Finally, plaintiff acknowledges that she failed to file a final witness list in accordance with this court's Scheduling Order, and that she, therefore, did not list Morris or any other witness. She asks the court to excuse that failure because her “attorney confused the scheduling order and the report of the parties[, ] operating under the impression that the final list was due fifteen days before the trial date.”[51]The court might be willing to overlook counsel's misunderstanding of the Scheduling Order deadlines, if plaintiff had made any effort to disclose Morris as a witness at any point prior to the deadline for filing final lists, but she did not. She also did not make any attempt to file a final list after the Scheduling Order deadline, despite now being clearly aware of her previous failures.

         Because plaintiff failed to disclose Dexter Morris as either an expert or lay witness (i) in her initial disclosures, (ii) in response to defendant's interrogatories, (iii) in her final witness list, or (iv) at any other time prior to filing a brief in response to defendant's motion for summary judgment, she is not entitled to the benefit of Morris's testimony. Morris's affidavit will be stricken, and plaintiff will not be permitted to use his testimony for any purpose.


         Federal Rule of Civil Procedure 56 provides that a court “shall grant summary judgment if the movant shows that there is no genuine dispute as to any material fact and the movant is entitled to judgment as a matter of law.” Fed.R.Civ.P. 56(a). In other words, summary judgment is proper “after adequate time for discovery and upon motion, against a party who fails to make a showing sufficient to establish the existence of an element essential to that party's case, and on which that party will bear the burden of proof at trial.” Celotex Corp. v. Catrett, 477 U.S. 317, 322 (1986). “In making this determination, the court must review all evidence and make all reasonable inferences in favor of the party opposing summary judgment.” Chapman v. AI Transport, 229 F.3d 1012, 1023 (11th Cir. 2000) (en banc) (quoting Haves v. City of Miami, 52 F.3d 918, 921 (11th Cir. 1995)). Inferences in favor of the non-moving party are not unqualified, however. “[A]n inference is not reasonable if it is only a guess or a possibility, for such an inference is not based on the evidence, but is pure conjecture and speculation.” Daniels v. Twin Oaks Nursing Home, 692 F.2d 1321, 1324 (11th Cir. 1983) (alteration supplied). Moreover,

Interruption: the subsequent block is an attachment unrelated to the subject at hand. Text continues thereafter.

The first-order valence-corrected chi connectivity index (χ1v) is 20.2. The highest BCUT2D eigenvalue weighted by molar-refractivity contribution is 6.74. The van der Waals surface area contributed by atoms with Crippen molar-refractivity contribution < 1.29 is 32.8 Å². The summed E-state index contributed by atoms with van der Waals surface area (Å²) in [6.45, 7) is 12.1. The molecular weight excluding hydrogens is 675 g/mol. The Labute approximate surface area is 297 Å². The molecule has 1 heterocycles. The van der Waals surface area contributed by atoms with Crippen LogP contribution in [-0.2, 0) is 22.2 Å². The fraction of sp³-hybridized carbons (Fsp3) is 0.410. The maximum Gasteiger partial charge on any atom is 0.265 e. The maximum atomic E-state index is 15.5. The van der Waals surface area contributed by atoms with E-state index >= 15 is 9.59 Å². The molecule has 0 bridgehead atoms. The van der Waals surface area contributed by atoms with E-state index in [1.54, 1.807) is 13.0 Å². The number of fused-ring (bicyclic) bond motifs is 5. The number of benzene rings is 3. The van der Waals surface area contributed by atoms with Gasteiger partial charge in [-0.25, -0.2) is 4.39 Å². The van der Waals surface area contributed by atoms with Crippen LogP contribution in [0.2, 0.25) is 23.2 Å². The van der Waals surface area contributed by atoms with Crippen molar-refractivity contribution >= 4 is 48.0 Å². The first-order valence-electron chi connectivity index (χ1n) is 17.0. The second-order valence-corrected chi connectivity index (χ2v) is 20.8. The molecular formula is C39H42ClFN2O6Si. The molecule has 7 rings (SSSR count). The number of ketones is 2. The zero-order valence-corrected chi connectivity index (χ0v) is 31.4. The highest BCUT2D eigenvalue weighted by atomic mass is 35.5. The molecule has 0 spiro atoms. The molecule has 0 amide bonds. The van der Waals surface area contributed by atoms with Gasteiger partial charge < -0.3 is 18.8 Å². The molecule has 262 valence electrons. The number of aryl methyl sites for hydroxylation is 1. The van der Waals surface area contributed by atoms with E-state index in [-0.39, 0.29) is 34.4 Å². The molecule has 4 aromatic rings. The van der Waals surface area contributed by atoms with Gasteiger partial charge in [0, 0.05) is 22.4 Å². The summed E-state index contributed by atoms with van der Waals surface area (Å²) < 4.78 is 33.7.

[t]he mere existence of some factual dispute will not defeat summary judgment unless that factual dispute is material to an issue affecting the outcome of the case. The relevant rules of substantive law dictate the materiality of a disputed fact. A genuine issue of material fact does not exist unless there is sufficient evidence favoring the nonmoving party for a reasonable jury to return a verdict in its favor.

Chapman, 229 F.3d at 1023 (quoting Haves, 52 F.3d at 921) (emphasis and alteration supplied). See also Anderson v. Liberty Lobby, Inc., 477 U.S. 242, 251-52 (1986) (asking “whether the evidence presents a sufficient disagreement to require submission to a jury or whether it is so ...